The Montpellier global science conference on CSA:
- Will address key research issues, gather CSA facts and figures from developing and developed countries and support a collaborative effort with broad social participation. Special attention will be given to vulnerable countries and populations. It will therefore contribute to the strengthening of a CSA scientific community and will provide a further opportunity for developing a global research agenda.
- Will aim to reduce the science-policy gap. The conference takes place a few months before the 21st Conference of the Parties (COP21) of the United Nations Framework Convention on Climate Change (UNFCCC, Paris, France, December 2015). The COP21 will be a milestone in the international climate negotiations, with the goal that all countries are committed by a universal binding climate agreement. It is hoped that the COP21 will witness a “paradigm shift” where the climate challenge is not any more a necessary "burden sharing" of emissions, but also an opportunity for job creation and wealth, inventing new patterns of production and consumption. Therefore the Montpellier CSA conference will be a unique opportunity for the research community to update knowledge on CSA and to provide recommendations for policymakers.
- Will pave the road for future cooperation initiatives to be taken in terms of joint and collaborative scientific efforts.
Five specific objectives are identified:
- 1. Updating the science basis
►. An update of our understanding of possible futures for agriculture and food security under climate change will be provided based on the findings of the Assessment Report 5 from the Intergovernmental Panel on Climate Change (IPCC’s AR5).
► An update concerning mitigation of and adaptation to climate change in contrasted agricultural systems from the main world regions and their links to food security will be attempted, based both on AR5 and on updated scientific contributions. Synthesis presentations and discussion sessions will be organized on key questions such as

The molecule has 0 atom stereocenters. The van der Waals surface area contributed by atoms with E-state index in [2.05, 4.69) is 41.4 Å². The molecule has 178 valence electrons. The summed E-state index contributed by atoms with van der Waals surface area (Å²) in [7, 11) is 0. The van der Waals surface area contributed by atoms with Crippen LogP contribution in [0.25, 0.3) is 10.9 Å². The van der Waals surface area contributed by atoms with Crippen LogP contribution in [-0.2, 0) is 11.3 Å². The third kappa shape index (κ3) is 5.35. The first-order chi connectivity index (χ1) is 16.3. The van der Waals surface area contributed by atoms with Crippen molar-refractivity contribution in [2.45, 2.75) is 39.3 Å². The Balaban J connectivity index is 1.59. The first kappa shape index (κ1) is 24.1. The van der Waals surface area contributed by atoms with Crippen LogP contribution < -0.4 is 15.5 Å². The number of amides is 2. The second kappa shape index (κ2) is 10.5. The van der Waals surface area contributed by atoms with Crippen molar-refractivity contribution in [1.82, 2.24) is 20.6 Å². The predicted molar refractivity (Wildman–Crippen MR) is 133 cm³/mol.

♦ What are the projected climate change impacts on agricultural systems? What are the uncertainties associated to these projections? What are the main sources of uncertainties?
♦ What are the key adaptation strategies? How can adaptation counterbalance projected climate chage impacts on crop yields on livestock systems ? How can adaptation support food security?
♦ What are the key mitigation strategies? How can we mitigate GHG emissions from global food systems e.g. by 30% in 2050, without altering food security?
♦ Can we identify evidence-based technologies, practices, and approaches for each of the three pillars – sustainable production, adaptation (resilience), and mitigation?
- 2. Showcasing key scenarios for agriculture and food systems: potential of CSA for answering the challenge of food security under climate change and early solutions, barriers and adoption parameters.
- 3. Identifying priorities for early action to accelerate deployment of promising technologies, practices and approaches, with a particular emphasis on strengthening adaptation and application in developing countries.
- 4. Interfacing with the CSA Alliance through the integration of key research issues that might arise from the meetings organized by the Alliance in 2014.
- 5. Designing a roadmap to move forward and identify an action plan for strengthening the CSA global scientific community and improve the science-policy dialogue in coordination with the forthcoming CSA Alliance.
Updated: 17 September 2014